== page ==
Steele Canyon senior Malcolm Anders, a running back for the Cougars who also competes in track and field, has thrived in the environment provided by foster parents Levi Mitchell and Laverne Mitchell, who also are Anders’ uncle and aunt.
Top Ramen. That’s what Malcolm Anders remembers his mother serving him the day she walked out on Malcolm and his younger sisters, never to return. He was 5 years old.
“My mom and my sisters were in the room, sitting at a table,” recalls Anders, a senior football and track standout at Steele Canyon High. “She’s feeding me Top Ramen. She leaves to go to the store and never comes back.”
The scene unfolded in Tracy, 54 miles east of Oakland. It set off an unsettling early childhood for Anders, being separated from one of his sisters for months, bouncing among four foster care families in barely a year.
Sitting at a Denny’s on Saturday morning, Anders says, “I remember I used to ask, ‘Has anyone seen my family?’ I asked my foster home (guardians), ‘Have you seen my sister? Do you know where she’s at?’ They’d say, ‘No, we have no information.’”
If Anders’ story is part tears, it is more laughter and love. Malcolm, 17, and his three sisters eventually settled with Levi and Laverne Mitchell. Laverne is Malcolm’s aunt, his father’s sister.
The Mitchells raised six children of their own, invited nine foster children into their home, plus helped “many others over the years,” says Laverne.
“We both loooooove children,” offers Laverne.
Devout Christians, the Mitchells pray for guidance before bringing a child into their home.
“They keep us on our knees,” Laverne jokes.
Adds Levi, “We have been blessed. Of all the kids that came to this house, we have never had any real trouble out of them.”
As for Malcolm, he’s a 5-foot-11, 190-pound running back. His stats for the 5-3 Cougars are modest (102 carries, 383 yards, 5 TDs) in part because he handles the heavy lifting between the tackles. In track, Anders has state meet potential in the 400 meters, though hamstring injuries have ended his past two seasons early.
Off the field, he’s a “B” student, plays the piano, fills in for the lead pianist at Phillips Temple Church and prepares some mean barbecue. While he’s the only boy among the seven children living at home, he’s hardly spoiled by the females.
“Excuse me?” wails Laverne when asked if Malcolm is catered to by the girls. “It’s the other way around. If they want something cooked, they go get him.”
Adults call Anders an old soul. His musical taste runs from gospel to Dr. Dre to The Temptations to AC/DC to Kenny G. He plays Scrabble, Monopoly and dominoes. He reads James Patterson novels. He likes the “old soul” label.
“Who I live with, they’re a little older,” says Anders. “I listen to the music they listen to.”
Levi is 68. Laverne is 63. “But much younger at heart,” she says.
At Denny’s, Malcolm stops eating, sets down his fork and looks out a window when told he must appreciate Levi and Laverne coming into his life.
“I’m really, really truly blessed for everything they’ve done for me,” he says. “I would not be the person I am without them.”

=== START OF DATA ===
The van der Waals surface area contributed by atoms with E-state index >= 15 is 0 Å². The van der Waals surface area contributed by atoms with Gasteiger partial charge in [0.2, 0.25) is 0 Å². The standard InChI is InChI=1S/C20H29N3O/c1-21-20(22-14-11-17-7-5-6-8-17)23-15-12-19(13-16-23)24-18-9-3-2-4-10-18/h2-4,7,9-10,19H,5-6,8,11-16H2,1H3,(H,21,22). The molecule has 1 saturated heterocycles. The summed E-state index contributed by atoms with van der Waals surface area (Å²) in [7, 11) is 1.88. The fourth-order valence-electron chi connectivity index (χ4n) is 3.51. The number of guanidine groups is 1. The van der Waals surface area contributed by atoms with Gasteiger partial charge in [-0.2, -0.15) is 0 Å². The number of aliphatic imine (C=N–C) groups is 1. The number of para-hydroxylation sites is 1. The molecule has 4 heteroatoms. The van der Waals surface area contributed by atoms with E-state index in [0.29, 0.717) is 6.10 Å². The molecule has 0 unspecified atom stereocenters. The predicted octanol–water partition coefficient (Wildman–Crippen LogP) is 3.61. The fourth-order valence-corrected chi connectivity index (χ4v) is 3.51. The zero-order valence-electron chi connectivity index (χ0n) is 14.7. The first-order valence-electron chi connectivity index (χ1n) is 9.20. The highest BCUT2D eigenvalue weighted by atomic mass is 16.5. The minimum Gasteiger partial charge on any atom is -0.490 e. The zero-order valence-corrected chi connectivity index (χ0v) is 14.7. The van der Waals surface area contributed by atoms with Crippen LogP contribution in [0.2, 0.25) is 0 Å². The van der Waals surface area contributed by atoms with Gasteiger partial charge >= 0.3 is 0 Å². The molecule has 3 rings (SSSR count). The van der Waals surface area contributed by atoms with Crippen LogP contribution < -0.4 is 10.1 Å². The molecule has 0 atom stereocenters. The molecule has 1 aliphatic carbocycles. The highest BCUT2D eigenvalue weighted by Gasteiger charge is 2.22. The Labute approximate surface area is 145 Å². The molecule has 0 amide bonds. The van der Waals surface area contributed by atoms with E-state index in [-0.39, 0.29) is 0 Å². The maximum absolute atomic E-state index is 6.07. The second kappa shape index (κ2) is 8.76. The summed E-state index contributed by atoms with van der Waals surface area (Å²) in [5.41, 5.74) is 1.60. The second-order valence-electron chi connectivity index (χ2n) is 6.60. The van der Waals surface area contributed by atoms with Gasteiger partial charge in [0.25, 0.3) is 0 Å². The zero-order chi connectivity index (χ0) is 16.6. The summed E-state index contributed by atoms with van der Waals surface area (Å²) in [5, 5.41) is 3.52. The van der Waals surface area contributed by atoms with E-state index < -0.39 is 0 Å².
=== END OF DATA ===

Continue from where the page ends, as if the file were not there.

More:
Yet he’s hurt that his mother abandoned him and his sisters.
“Most definitely,” he says.
Anders’ father, Greg Anders, played backup quarterback at Lincoln High in the early 1970s. He moved to Northern California where he worked for the U.S. Postal service as a mail handler.
Greg married Raina Stone. They had four children — Malcolm and daughters Sky, now 16, a junior at Steele Canyon, and twins Ashanti and Brianna, 14, Steele Canyon freshmen. Like Malcolm, the girls run track.
Greg says that on May 30, 2003 — he memorized the day — Raina took the children to one of her cousins in Oakland, dropped them off and left them there for days.
“I trusted my wife,” says Greg. “She said she’d be gone overnight, was helping a cousin apply for a job. I was worried what happened to them. My wife had a lot of (family members) covering for her.”
When Raina didn’t return for the children, the cousin called Child Protective Services, leading to Malcolm, Sky, Ashanti and Brianna being moved among foster homes. After his sister earned her foster care license, Greg decided it would be in the children’s best interest to be raised by their aunt.
“(Raina) had four young children,” says Greg. “She had two or three from a previous relationship. She was dealing with a lot of young children at the time. … Maybe I could have done things differently also.”
He lives in nearby Lemon Grove and sees the children about once a month, at family get-togethers, birthdays, at church. He’s in the stands for Malcolm’s football games.
Laverne Mitchell, an associate minister at Phillips Temple Church, says Malcolm is quiet and peaceful.
“That’s the word I would connect with Malcolm, peaceful,” Laverne says. “Amidst all the drama, he’s very peaceful.”
In the summer, between the Cougars’ two-a-day football workouts in sweltering heat, teammates piled into the Mitchells’ 15-seat van Malcolm drove. Malcolm cranked the AC, played some AC/DC and the kids literally chilled.
“We laughed at him about his musical selections,” says teammate Nye Johnson.
“We don’t allow a lot of kids in the coaches’ office,” says Steele Canyon football coach Scott Longerbone. “But he’s welcome all the time. You can’t help but be drawn to him.”
Gary Stathas is Anders’ head track coach. He likes Anders, the athlete. He likes the person more.
“I wish I could adopt him,” says Stathas. “Are you kidding me? He’s awesome. I love him.”